Evolution 4: SPAC, restructuring of boards, and others

A Look into the Evolving IPO Landscape in Japan — Part IV

IPO Evolution In Japan IV

While the majority of startups outside of Japan have been getting their exits via mergers and acquisitions (M&A), most startups in Japan exit by IPO, or going public. And 2021 was the year in which we witnessed some major changes in Japan’s IPO market.

Background

  • Before the global financial crisis hit in 2008, Japan’s IPO market would see at least 100 listings each year. After a long period of gradual recovery, 2021 became the first year Japan’s IPO market racked up more than 100 IPOs since the crisis.
  • Japan’s major stock exchange, the Tokyo Stock Exchange, has a number of boards: the First Section, the Second Section, Mothers, JASDAQ, and TOKYO PRO Market.
  • Mothers is the most popular board for high-growth startups. In 2021, some 93 companies went public on Mothers, a record high since the launch of Mothers in 1999.

Evolution 1: Anchor Investor / Cornerstone investor

Cornerstone investment* has become more popular in Japan since 2021. To learn more about it, please refer to Part I of this series.

※Cornerstone investment (also known as anchor investment): An agreement by an investor, usually a large institutional or sovereign investor, to subscribe for a fixed monetary amount of shares in an IPO.

Evolution 2: Global offerings and foreign investors

More and more Japanese companies have taken on the challenge to try to attract international investors at IPO, using either Global Offering or Rinpo-type Global Offering. At the same time, a growing number of foreign investors are becoming more interested in the Japanese market. To learn more about this trend, please visit Part II of this series.

Evolution 3: Market Cap, IPO size, and PS Ratio

Both market cap and offering size have increased significantly in 2021. Did the companies that went public in 2021 just happen to be bigger? Not really. Here, we looked into their price-sales ratio to find out they were all given a higher multiple. To learn more, Part III can be found here.

Evolution 4: SPAC, restructuring of boards, and others

Besides the quantitative trends we have introduced so far, there are some qualitative changes that would also change the dynamics of Japan’s IPO market.

The Japanese version of SPAC*

The number of SPAC IPOs has surged in the last two years. The number in 2020 was 248, which is about four times of the number in 2019, and the number in 2021 was 613, more than twice of that in 2020.

※SPAC: A special purpose acquisition company (SPAC) is a company that has no commercial operations and is formed strictly to raise capital through an initial public offering (IPO) for the purpose of acquiring or merging with an existing company. It is also known as a “blank check company”.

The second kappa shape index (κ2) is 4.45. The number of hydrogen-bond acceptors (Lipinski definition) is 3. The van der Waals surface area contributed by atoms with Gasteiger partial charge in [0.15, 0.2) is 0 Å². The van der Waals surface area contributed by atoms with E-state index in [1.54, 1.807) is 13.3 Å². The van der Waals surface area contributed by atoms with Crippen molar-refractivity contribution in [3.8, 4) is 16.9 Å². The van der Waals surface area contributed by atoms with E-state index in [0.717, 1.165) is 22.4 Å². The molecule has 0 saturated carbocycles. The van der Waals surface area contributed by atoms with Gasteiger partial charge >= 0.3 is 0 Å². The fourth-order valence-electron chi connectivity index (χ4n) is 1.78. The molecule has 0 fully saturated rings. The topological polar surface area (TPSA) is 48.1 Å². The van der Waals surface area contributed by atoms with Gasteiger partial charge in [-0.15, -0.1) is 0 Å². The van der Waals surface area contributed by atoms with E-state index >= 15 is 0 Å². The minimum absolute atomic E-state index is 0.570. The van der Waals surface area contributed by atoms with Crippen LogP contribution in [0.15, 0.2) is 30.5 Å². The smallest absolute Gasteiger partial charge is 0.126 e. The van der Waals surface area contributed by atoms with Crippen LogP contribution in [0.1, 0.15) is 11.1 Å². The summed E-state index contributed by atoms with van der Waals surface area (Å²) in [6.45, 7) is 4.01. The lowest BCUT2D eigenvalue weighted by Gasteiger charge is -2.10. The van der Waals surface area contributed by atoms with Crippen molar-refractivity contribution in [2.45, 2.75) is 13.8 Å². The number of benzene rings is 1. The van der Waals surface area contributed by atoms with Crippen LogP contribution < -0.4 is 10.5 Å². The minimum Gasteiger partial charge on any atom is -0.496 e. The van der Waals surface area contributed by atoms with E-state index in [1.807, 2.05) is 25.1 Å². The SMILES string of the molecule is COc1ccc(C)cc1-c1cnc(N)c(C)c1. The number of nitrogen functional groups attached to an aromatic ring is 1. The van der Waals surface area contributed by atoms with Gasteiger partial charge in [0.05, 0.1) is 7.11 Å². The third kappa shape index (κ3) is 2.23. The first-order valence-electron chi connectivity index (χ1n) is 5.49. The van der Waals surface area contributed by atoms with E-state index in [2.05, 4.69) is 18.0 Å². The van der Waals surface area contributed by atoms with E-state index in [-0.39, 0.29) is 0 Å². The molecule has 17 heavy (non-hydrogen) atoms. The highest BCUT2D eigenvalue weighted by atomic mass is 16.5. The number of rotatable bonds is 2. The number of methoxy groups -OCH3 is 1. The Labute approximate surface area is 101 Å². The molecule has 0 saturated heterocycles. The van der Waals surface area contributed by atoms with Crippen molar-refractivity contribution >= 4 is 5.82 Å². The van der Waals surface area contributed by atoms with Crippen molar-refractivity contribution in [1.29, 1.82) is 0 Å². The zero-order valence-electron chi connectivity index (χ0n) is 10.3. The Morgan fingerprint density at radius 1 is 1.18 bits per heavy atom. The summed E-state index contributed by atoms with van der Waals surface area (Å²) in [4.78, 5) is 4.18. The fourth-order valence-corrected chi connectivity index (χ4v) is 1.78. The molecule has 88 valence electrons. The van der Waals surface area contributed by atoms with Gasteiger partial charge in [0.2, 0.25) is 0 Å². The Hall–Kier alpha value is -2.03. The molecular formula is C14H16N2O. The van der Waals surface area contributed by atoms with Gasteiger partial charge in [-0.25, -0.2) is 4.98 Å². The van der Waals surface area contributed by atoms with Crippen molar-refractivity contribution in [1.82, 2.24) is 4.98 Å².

Number of SPAC IPOs in US

Number of SPAC IPOs in US

On the other hand, such a structure is not available in Japan yet.

The Japanese government and main regulator Financial Services Agency made it clear in May 2021 that they would start discussing the possibility of introducing SPAC to Japan. The Tokyo Stock Exchange established a special committee in Oct. 2021 to study SPAC structure, working with prestigious law firms and investment firms to publish their research results.

Yet, as of publication of this piece (March 2022), there is still no clear verdict on whether SPAC will be introduced to Japan.

2. The restructuring of boards

As of publication time, the Tokyo Stock Exchange is planning to execute a restructuring of its four markets into three on April 4th, 2022.

The plan is to restructure the First Section, Second Section, Mothers, and JASDAQ markets into Prime, Standard, and Growth markets.

The three main reasons for the restructuring:

  1. Due to the relaxed rules on delisting, many companies in the First Section remain listed on the board, with most having a very low market cap and liquidity.
  2. The Second Section, Mothers, and JASDAQ boards are considered too similar and can be confusing for both the investors and companies who plan to go public.
  3. Corporate governance of some public companies is quite weak, and the restructuring is to either push them to a lower board or out of the stock exchange completely.

The restructuring will be carried out as shown below:

Restructuring of Tokyo Stock Exchange

Restructuring of Tokyo Stock Exchange

3. Adjustment to IPO’s price-setting process

Responding to criticism from startups that IPO prices have often been too low yet surged on market debuts, the Japan Securities Dealers Association said in September 2021 that it would set up a panel consisting of scholars, investors, and executives from major brokerage houses and startups this month to review the process.

Here are some changes that have been proposed:

  1. Holding “pre-hearings” between issuing companies and institutional investors
  2. Shortening the time period of listing examinations
  3. Making it easier to change the number of shares being sold at IPO
  4. Improving regulations related to cornerstone investments
  5. Changing the default period of lockup

Conclusion

With both external and internal reasons, the IPO market in Japan has gone through a very active year. Stimulated by such activity, the government, regulators, and the stock exchange are in the process of reviewing the existing rules and methods. Hopefully, all parties involved will reach an agreement on how to improve the environment for Japan’s IPO market going forward.

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